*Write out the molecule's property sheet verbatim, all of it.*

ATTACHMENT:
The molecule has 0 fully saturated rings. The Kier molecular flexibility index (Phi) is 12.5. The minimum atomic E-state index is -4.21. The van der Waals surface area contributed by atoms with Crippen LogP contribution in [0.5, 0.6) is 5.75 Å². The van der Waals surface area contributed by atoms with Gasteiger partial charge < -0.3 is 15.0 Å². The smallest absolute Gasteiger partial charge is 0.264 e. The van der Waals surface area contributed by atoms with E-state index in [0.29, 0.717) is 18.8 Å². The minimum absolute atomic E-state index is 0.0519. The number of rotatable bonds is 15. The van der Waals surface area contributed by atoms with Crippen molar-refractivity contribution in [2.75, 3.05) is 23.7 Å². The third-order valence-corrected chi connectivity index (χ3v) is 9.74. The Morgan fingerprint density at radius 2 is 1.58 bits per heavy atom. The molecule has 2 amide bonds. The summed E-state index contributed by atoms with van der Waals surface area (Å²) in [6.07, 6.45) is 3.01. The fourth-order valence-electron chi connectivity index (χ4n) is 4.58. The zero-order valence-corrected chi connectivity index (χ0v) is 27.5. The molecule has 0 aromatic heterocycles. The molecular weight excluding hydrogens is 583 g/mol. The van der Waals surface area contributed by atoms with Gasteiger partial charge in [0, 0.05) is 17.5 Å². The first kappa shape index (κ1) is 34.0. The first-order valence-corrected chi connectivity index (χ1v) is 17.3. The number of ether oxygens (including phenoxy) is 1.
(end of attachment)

The molecule has 0 fully saturated rings. The Kier molecular flexibility index (Phi) is 12.5. The minimum atomic E-state index is -4.21. The van der Waals surface area contributed by atoms with Crippen LogP contribution in [0.5, 0.6) is 5.75 Å². The van der Waals surface area contributed by atoms with Gasteiger partial charge < -0.3 is 15.0 Å². The smallest absolute Gasteiger partial charge is 0.264 e. The van der Waals surface area contributed by atoms with E-state index in [0.29, 0.717) is 18.8 Å². The minimum absolute atomic E-state index is 0.0519. The number of rotatable bonds is 15. The van der Waals surface area contributed by atoms with Crippen molar-refractivity contribution in [2.75, 3.05) is 23.7 Å². The third-order valence-corrected chi connectivity index (χ3v) is 9.74. The Morgan fingerprint density at radius 2 is 1.58 bits per heavy atom. The molecule has 2 amide bonds. The summed E-state index contributed by atoms with van der Waals surface area (Å²) in [6.07, 6.45) is 3.01. The fourth-order valence-electron chi connectivity index (χ4n) is 4.58. The zero-order valence-corrected chi connectivity index (χ0v) is 27.5. The molecule has 0 aromatic heterocycles. The molecular weight excluding hydrogens is 583 g/mol. The van der Waals surface area contributed by atoms with Gasteiger partial charge in [0, 0.05) is 17.5 Å². The first kappa shape index (κ1) is 34.0. The first-order valence-corrected chi connectivity index (χ1v) is 17.3. The number of ether oxygens (including phenoxy) is 1.